PRA

Clélia Brás

Partner | National Head of Real Estate
PRA

Nuno Oliveira Santos

Partner | National Head of Tax

Bruno Sousa Gavaia

Managing Associate | Real Estate PRA Porto
PRA

Inês Santos

Managing Associate | Tax PRA Porto

October 6, 2022

Non-Habitual Resident Personal Income Tax Regime in Portugal and the impact on Real Estate Transactions

Created in 2009, the non-habitual resident (hereby “NHR”) Portuguese tax regime provides a rather favorable personal income tax framework for those that qualify to benefit from it.

Such regime is characterized by two key aspects – type of income and eligibility requirements to qualify as a non-habitual resident in Portugal.

Firstly, regarding the types of personal income.

  1. Income obtained abroad:
    1. Employment Income will be tax exempt if effectively taxed abroad;
    2. Real Estate Income, dividends, interests, royalties, capital gains and self-employment (from high added value activities) income are exempt in Portugal provided that under a Double Tax Agreement rules of OECD Model Convention rules can be potentially taxed in the country of source;
    3. Pension Income is subject to a 10% fixed tax rate.
  2. Income obtained in Portugal – Employment and Self-employment income obtained from high added value activities (the Portuguese Tax Authorities have a list with such type of activities that are recognised as high added value activities) are taxed at a reduced fixed personal income tax rate of 20%.

 

Secondly, in order to benefit from the NHR regime, there are some specific requirements that must be met.

On one hand, having not been a Portuguese tax resident for the five years prior to the one in which you intend to benefit from the NHR personal income tax regime, you must qualify as a Portuguese resident, for tax purposes.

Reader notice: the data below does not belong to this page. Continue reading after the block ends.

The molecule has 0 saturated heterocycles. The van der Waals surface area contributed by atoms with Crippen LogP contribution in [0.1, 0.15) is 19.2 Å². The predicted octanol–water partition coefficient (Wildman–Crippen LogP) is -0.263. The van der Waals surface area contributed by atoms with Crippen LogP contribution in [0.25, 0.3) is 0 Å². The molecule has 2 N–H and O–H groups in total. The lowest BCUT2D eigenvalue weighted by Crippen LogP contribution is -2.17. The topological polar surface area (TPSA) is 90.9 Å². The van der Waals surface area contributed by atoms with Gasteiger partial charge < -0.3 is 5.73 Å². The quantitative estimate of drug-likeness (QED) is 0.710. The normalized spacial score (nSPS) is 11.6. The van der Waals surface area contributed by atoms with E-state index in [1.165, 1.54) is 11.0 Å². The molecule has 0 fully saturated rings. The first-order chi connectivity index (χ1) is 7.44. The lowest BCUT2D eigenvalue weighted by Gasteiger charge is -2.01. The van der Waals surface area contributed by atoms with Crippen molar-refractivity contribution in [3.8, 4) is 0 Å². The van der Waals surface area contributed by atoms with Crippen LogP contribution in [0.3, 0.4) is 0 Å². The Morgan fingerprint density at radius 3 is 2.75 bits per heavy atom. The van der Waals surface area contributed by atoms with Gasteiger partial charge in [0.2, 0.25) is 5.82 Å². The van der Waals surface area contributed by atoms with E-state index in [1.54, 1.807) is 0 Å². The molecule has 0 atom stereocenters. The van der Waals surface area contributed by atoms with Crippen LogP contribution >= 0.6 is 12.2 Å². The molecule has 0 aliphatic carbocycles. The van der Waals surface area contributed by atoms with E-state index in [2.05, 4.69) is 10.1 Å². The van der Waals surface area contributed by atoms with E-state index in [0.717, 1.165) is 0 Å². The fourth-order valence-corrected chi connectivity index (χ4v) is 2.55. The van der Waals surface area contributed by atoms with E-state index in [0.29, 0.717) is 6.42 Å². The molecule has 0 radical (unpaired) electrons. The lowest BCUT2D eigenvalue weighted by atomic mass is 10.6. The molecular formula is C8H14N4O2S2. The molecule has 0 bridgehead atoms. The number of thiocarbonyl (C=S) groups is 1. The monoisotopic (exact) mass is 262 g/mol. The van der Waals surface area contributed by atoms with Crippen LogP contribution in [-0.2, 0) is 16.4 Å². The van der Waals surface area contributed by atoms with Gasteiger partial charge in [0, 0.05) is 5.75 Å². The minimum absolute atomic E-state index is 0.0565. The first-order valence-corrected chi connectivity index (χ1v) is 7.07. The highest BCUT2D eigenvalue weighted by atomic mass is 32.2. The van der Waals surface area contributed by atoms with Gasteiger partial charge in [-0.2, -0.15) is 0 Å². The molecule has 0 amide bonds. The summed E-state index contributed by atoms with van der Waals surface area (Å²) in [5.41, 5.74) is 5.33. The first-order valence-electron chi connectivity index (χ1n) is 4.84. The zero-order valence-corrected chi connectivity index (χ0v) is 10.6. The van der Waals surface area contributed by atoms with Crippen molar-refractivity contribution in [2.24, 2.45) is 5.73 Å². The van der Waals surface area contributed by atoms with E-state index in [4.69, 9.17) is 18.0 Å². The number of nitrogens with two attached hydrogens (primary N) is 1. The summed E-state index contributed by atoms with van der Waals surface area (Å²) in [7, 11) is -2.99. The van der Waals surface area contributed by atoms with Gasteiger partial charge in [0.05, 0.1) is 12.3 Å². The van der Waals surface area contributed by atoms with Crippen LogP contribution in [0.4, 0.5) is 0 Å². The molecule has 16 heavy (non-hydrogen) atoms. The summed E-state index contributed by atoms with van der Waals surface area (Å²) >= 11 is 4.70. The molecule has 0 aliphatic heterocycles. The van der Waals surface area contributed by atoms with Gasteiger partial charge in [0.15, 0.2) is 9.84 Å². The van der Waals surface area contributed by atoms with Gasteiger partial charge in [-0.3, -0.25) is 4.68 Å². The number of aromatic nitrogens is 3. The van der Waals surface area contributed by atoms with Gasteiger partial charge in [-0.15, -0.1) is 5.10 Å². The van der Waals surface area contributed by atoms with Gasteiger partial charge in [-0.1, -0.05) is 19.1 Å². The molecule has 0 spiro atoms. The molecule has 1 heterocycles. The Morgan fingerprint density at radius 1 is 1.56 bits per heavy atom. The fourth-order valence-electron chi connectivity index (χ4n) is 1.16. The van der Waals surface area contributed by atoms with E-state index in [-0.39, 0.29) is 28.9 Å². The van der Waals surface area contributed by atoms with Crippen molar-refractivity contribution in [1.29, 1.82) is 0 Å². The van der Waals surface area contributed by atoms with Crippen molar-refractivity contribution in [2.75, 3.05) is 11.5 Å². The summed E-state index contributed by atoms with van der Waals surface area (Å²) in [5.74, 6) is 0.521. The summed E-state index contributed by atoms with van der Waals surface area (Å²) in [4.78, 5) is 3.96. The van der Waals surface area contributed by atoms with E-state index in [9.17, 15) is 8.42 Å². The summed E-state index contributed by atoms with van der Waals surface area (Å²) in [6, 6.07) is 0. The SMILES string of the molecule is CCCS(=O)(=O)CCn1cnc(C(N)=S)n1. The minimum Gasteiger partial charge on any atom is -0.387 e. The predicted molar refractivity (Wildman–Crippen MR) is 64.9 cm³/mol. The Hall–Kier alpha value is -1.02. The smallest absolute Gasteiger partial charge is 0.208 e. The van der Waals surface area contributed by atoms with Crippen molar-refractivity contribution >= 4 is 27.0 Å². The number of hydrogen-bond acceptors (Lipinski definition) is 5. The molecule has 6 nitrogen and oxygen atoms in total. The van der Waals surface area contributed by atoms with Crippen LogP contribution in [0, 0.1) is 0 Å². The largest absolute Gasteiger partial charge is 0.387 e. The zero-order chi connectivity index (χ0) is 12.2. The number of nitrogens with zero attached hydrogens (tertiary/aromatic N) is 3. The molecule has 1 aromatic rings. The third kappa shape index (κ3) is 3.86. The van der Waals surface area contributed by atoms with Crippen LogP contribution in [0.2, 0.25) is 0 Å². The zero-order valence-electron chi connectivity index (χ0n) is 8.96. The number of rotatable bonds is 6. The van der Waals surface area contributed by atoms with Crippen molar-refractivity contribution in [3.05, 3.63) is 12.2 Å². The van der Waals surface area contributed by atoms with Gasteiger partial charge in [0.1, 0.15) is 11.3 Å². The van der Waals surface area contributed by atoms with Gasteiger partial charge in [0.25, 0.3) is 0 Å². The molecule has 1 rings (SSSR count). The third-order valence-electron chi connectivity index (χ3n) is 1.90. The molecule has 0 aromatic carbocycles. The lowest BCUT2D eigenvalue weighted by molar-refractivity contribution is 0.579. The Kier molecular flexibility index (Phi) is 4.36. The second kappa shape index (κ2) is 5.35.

Regarding this particular aspect, Portuguese tax law establishes different possibilities for an individual taxpayer to be considered a Portuguese tax resident (either by staying in Portuguese territory for more than 183 days, whether they are uninterrupted or spread out throughout a 12-month period, or even, if you stayed in Portugal for less than 183 days in a full calendar year, it is still possible to be considered a Portuguese tax resident, if, in any of the days of that 183-day period, you have a permanent address in Portugal that can indicate an intention of maintaining and occupying it as a permanent residence).

So, having met the criteria mentioned above, whilst not being considered a Portuguese tax resident for the previous five years, one can be eligible to benefit from the NHR personal income tax regime. Also, once a taxpayer is considered a non-habitual resident in Portugal, for tax purposes, this special regime will be applicable for full a ten-year period, provided that they qualify as a tax resident in Portugal for each calendar year of the ten-year period.